ICJ Hearing on Guyana/Venezuela Controversy set for March


Press Release

Tuesday, February 11, 2020

The International Court of Justice has scheduled a hearing for the week of 23 March 2020 on

the controversy arising from Venezuela’s contention that the Arbitral Award of 3 October

1899 establishing the boundary with Guyana is null and void.

Guyana will at that time submit its oral pleadings as to why the Court wa s properly vested with jurisdiction by the United Nations Secretary-General.  It will be for the Court to determine its own jurisdiction in accordance with established principles of international law.

Pursuant to the decision of the United Nations Secretary-General, undertaken in accordance with his authority under the Geneva Agreement of 17 February 1966, the matter is now before the Court for a final and binding resolution.

Venezuela has so far taken the position that the Court has no jurisdiction an d that it will not participate in the proceedings. On 29 November 2019, it sent the Court a Memorandum and issued a public Communique in support of its argument that the Court has no jurisdiction. Guyana rejects them both and maintains the position that it is for the Court itself to determine whether it has jurisdiction and that neither party can unilaterally determine this question.

As Guyana explained in its Memorial on Jurisdiction, which it submitted to the Court on 19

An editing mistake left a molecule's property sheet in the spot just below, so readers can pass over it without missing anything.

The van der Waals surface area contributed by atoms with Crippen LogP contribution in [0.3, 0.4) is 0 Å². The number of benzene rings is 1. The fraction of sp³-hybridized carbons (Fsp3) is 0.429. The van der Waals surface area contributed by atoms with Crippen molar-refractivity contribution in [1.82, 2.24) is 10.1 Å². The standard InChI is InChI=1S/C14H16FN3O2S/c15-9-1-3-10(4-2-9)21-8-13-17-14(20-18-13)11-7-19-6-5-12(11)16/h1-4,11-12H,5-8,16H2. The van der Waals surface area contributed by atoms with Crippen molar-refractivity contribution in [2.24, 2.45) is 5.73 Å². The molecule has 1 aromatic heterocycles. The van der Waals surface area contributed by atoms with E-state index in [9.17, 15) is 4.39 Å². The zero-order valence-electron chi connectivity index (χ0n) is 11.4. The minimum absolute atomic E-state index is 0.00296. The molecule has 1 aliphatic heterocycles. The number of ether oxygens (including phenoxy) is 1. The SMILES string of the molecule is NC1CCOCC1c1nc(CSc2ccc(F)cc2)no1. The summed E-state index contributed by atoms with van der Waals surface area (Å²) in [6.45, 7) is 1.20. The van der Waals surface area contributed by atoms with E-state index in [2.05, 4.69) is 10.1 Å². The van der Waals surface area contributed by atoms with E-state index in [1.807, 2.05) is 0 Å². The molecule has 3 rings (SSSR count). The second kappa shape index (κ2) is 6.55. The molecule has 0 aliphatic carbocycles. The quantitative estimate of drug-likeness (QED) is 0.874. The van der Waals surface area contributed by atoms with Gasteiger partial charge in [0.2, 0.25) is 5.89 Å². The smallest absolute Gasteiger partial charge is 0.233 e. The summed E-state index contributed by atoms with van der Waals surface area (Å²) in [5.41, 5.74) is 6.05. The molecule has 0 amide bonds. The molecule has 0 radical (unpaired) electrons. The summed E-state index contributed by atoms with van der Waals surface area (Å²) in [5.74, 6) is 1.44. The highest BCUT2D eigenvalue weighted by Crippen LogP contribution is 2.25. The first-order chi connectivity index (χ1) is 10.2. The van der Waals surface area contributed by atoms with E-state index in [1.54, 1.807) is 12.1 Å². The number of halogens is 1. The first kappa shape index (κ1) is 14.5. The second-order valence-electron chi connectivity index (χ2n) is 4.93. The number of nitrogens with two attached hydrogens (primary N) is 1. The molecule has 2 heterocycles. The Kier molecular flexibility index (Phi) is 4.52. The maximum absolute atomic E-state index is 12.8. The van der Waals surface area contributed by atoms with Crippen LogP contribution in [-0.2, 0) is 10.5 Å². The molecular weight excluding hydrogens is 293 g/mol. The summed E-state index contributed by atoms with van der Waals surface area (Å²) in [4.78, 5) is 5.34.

November 2018, the boundary was established by the Arbitral Tribunal acting pursuant to a treaty concluded by Venezuela and Great Britain in 1897.

Venezuela celebrated the unanimous Arbitral Award, which was rendered by five eminent jurists; participated in a Joint Commission to demarcate the boundary on the ground; and insisted on the Award’s strict implementation.  Only decades later did Venezuela, in anticipation of Guyana’s independence, cease recognizing the Award’s validity and binding nature.

To ensure a final resolution to the controversy through peaceful means, the Governments of British Guiana, Venezuela and the United Kingdom concluded the Geneva Agr eement, Article IV of which authorizes the Secretary-General of the United Nations to decide which of the means listed in Article 33 of the United Nations Charter – which includes binding adjudication by the International Court of Justice – shall be used to resolve the controversy. In agreeing to Article IV, Venezuela consented to the Court’s jurisdiction in the event that the Secretary-General decided that the controversy should be resolved by the Court.

On 30 January 2018, United Nations Secretary-General António Guterres, acting under the authority bestowed on him by the Geneva Agreement, chose adjudication by the Court as the means for resolving the controversy with finality.

Guyana commenced proceedings before the Court on 29 March 2018 in acco rdance with the

Secretary-General’s decision. Guyana has no doubt that the Court has jurisdiction.